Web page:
Monday, March 31, 2014

Getting out of the house, streamlined.

My new job seems to be going well.  I'm enjoying it, and it's good to be employed again.

One thing I was worried about is that I'd spend a lot of money on meals out.  I have been pleasantly surprised by how this has not been the case.  Unless I have plans to meet someone for lunch, I'm eating in. (I think the cold winter has helped in this regard; I have been reluctant to leave the building.) I haven't been cheating by going out for lunch or grabbing breakfast, even though I am up before dawn. I'm not bragging (I still get snacks since I never seem to have brought enough). I've just gotten into a routine.

So, as  you know, my days are long. My commute, thanks to traffic and the subway, can take anywhere from one and a half to two hours each way.  Most of that is on a bus, which is great. The bus is quiet and comfortable and it goes right into the High Occupany Vehicle Lane.  The bane of my commuting existence is the subway.

However, because the commute is so long, and because I like getting to work on time, I'm up at 4:30 in the morning. Well, my alarm goes off at 4:30. Sometimes I stay in bed until 5:00.

How do you get ready in the morning when the sun isn't up yet? Well, it helps to do most everything else ahead of time. It also helps that I just have the cat to take care of. If I had kids this whole thing would be nuked before it started. (Seriously, I don't know how you parents do it.) It also helps that my hours are regular. I'm not working split shifts, or varied hours.

My clothes are picked out so I don't have to stress about what I've got and what I'll wear.  I don't eat breakfast at home, I eat it at work. I bring it with me, along with my lunch. And I don't make my lunch the night before. I make it several weeks ahead.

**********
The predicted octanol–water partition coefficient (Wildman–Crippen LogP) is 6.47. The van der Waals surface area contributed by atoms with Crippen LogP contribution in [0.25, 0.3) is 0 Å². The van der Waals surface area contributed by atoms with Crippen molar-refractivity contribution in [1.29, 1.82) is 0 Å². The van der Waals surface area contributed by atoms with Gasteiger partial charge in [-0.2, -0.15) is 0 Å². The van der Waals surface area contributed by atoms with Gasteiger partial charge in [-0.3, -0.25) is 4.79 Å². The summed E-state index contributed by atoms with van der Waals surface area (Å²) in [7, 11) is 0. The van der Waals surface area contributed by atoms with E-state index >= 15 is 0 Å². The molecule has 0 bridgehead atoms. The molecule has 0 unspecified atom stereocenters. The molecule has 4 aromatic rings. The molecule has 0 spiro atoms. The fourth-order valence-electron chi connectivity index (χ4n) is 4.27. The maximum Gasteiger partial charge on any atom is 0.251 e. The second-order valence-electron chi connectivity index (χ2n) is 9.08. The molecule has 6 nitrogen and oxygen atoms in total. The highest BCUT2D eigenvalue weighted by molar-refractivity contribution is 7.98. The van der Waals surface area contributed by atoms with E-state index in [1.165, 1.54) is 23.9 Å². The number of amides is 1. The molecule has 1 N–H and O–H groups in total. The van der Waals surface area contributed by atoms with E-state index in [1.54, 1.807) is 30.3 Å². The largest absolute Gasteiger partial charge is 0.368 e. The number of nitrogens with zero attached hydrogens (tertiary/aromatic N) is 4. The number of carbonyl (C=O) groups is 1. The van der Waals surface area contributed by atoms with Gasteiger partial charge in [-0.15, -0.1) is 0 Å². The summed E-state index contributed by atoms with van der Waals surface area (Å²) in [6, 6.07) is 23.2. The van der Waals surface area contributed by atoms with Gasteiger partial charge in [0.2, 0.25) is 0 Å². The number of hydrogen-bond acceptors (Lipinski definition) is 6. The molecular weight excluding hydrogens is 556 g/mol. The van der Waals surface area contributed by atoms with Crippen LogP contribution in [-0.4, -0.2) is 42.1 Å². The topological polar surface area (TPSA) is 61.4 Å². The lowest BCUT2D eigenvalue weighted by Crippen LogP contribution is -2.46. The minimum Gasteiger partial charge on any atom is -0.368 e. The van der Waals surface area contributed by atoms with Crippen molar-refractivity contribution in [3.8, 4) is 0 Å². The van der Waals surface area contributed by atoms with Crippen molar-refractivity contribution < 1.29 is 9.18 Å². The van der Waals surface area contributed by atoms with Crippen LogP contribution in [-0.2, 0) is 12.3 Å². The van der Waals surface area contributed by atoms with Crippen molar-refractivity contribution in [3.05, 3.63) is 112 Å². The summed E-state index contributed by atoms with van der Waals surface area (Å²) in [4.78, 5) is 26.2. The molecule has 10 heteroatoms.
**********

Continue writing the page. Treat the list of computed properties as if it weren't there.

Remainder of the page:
Basically, I make a lot of something I like, freeze it, and grab it for my lunch in the morning.  So far, I have been making burritos--either bean burritos or burritos from leftover meat.  I made a batch of chili last weekend and froze it in small containers to take with me to work. I'll do the same thing with curries, stews, soups, and creatively repurposed leftovers. I'm not a big sandwich eater, and I have found that making sandwiches is kind of a pain, especially when you have to either make them the night before or make them at 4:30 in the morning. I might not be able to do it the night before.

I also made steel cut oatmeal in the slow cooker one weekend.  This was actually quite easy and I will do it again. Grease the insert of the cooker.  Combine two cups of steel cut oats, six cups of water, and two cups of milk (I used almond milk).  Add 1/4 cup of brown sugar if you want it a little sweet, and 2-3 peeled chopped apples if you like. Cook on low for eight hours or high for four hours. Have some right off the bat if you like as it's delicious. Allow it to cool, and save one cup portions in plastic freezer bags. Freeze, and grab and go in the morning. I do take a little almond milk with me as well in a small container as the oatmeal gets very thick when you reheat it. But it's good and it's filling.

I also bring yogurt and fruit. I'll probably bring vegetables and hummus.

Now, I just have to tackle keeping the house orderly during the week.

Wednesday, March 5, 2014